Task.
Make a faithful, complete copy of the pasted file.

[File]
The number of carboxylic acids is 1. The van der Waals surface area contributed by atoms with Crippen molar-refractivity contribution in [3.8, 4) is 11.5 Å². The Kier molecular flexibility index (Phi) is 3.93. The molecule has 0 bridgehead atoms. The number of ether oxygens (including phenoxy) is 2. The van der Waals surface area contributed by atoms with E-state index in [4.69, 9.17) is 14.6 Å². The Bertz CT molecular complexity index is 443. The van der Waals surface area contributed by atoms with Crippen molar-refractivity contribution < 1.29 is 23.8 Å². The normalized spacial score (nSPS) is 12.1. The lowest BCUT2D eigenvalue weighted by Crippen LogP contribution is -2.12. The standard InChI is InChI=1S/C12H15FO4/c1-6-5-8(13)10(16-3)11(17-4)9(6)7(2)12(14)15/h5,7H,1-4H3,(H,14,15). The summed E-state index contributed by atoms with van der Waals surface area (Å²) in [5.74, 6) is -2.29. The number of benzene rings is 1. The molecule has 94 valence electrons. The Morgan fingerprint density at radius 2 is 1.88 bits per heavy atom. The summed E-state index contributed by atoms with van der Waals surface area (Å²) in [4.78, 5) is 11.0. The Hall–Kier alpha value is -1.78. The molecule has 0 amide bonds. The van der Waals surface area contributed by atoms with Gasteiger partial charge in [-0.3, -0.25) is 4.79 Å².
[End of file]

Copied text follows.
The number of carboxylic acids is 1. The van der Waals surface area contributed by atoms with Crippen molar-refractivity contribution in [3.8, 4) is 11.5 Å². The Kier molecular flexibility index (Phi) is 3.93. The molecule has 0 bridgehead atoms. The number of ether oxygens (including phenoxy) is 2. The van der Waals surface area contributed by atoms with E-state index in [4.69, 9.17) is 14.6 Å². The Bertz CT molecular complexity index is 443. The van der Waals surface area contributed by atoms with Crippen molar-refractivity contribution < 1.29 is 23.8 Å². The normalized spacial score (nSPS) is 12.1. The lowest BCUT2D eigenvalue weighted by Crippen LogP contribution is -2.12. The standard InChI is InChI=1S/C12H15FO4/c1-6-5-8(13)10(16-3)11(17-4)9(6)7(2)12(14)15/h5,7H,1-4H3,(H,14,15). The summed E-state index contributed by atoms with van der Waals surface area (Å²) in [5.74, 6) is -2.29. The number of benzene rings is 1. The molecule has 94 valence electrons. The Morgan fingerprint density at radius 2 is 1.88 bits per heavy atom. The summed E-state index contributed by atoms with van der Waals surface area (Å²) in [4.78, 5) is 11.0. The Hall–Kier alpha value is -1.78. The molecule has 0 amide bonds. The van der Waals surface area contributed by atoms with Gasteiger partial charge in [-0.3, -0.25) is 4.79 Å².